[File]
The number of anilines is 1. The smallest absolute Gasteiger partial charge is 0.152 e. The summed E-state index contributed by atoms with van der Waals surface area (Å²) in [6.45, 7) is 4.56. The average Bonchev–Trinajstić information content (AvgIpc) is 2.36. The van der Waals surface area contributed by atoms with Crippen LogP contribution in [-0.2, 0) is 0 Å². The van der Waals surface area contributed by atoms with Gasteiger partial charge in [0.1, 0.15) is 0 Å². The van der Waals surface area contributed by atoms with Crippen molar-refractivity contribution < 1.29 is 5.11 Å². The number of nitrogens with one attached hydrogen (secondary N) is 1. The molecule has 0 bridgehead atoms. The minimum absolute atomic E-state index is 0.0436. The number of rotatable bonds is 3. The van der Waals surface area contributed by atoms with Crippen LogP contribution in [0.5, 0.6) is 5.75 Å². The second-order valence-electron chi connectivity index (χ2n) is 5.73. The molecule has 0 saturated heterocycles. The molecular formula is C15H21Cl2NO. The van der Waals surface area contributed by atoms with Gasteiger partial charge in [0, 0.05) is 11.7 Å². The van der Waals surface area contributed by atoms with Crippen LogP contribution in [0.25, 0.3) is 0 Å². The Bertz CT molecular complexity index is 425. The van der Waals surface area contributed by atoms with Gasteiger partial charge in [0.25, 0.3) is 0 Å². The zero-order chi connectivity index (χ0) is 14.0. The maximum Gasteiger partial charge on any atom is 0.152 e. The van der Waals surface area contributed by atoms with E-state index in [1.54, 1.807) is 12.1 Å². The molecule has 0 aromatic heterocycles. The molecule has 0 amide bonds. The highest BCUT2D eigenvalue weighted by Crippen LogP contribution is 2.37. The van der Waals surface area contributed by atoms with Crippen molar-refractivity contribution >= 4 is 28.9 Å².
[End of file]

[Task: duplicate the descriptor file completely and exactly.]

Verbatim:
The number of anilines is 1. The smallest absolute Gasteiger partial charge is 0.152 e. The summed E-state index contributed by atoms with van der Waals surface area (Å²) in [6.45, 7) is 4.56. The average Bonchev–Trinajstić information content (AvgIpc) is 2.36. The van der Waals surface area contributed by atoms with Crippen LogP contribution in [-0.2, 0) is 0 Å². The van der Waals surface area contributed by atoms with Gasteiger partial charge in [0.1, 0.15) is 0 Å². The van der Waals surface area contributed by atoms with Crippen molar-refractivity contribution < 1.29 is 5.11 Å². The number of nitrogens with one attached hydrogen (secondary N) is 1. The molecule has 0 bridgehead atoms. The minimum absolute atomic E-state index is 0.0436. The number of rotatable bonds is 3. The van der Waals surface area contributed by atoms with Crippen LogP contribution in [0.5, 0.6) is 5.75 Å². The second-order valence-electron chi connectivity index (χ2n) is 5.73. The molecule has 0 saturated heterocycles. The molecular formula is C15H21Cl2NO. The van der Waals surface area contributed by atoms with Gasteiger partial charge in [0, 0.05) is 11.7 Å². The van der Waals surface area contributed by atoms with Crippen LogP contribution in [0.25, 0.3) is 0 Å². The Bertz CT molecular complexity index is 425. The van der Waals surface area contributed by atoms with Gasteiger partial charge in [0.25, 0.3) is 0 Å². The zero-order chi connectivity index (χ0) is 14.0. The maximum Gasteiger partial charge on any atom is 0.152 e. The van der Waals surface area contributed by atoms with E-state index in [1.54, 1.807) is 12.1 Å². The molecule has 0 aromatic heterocycles. The molecule has 0 amide bonds. The highest BCUT2D eigenvalue weighted by Crippen LogP contribution is 2.37. The van der Waals surface area contributed by atoms with Crippen molar-refractivity contribution >= 4 is 28.9 Å².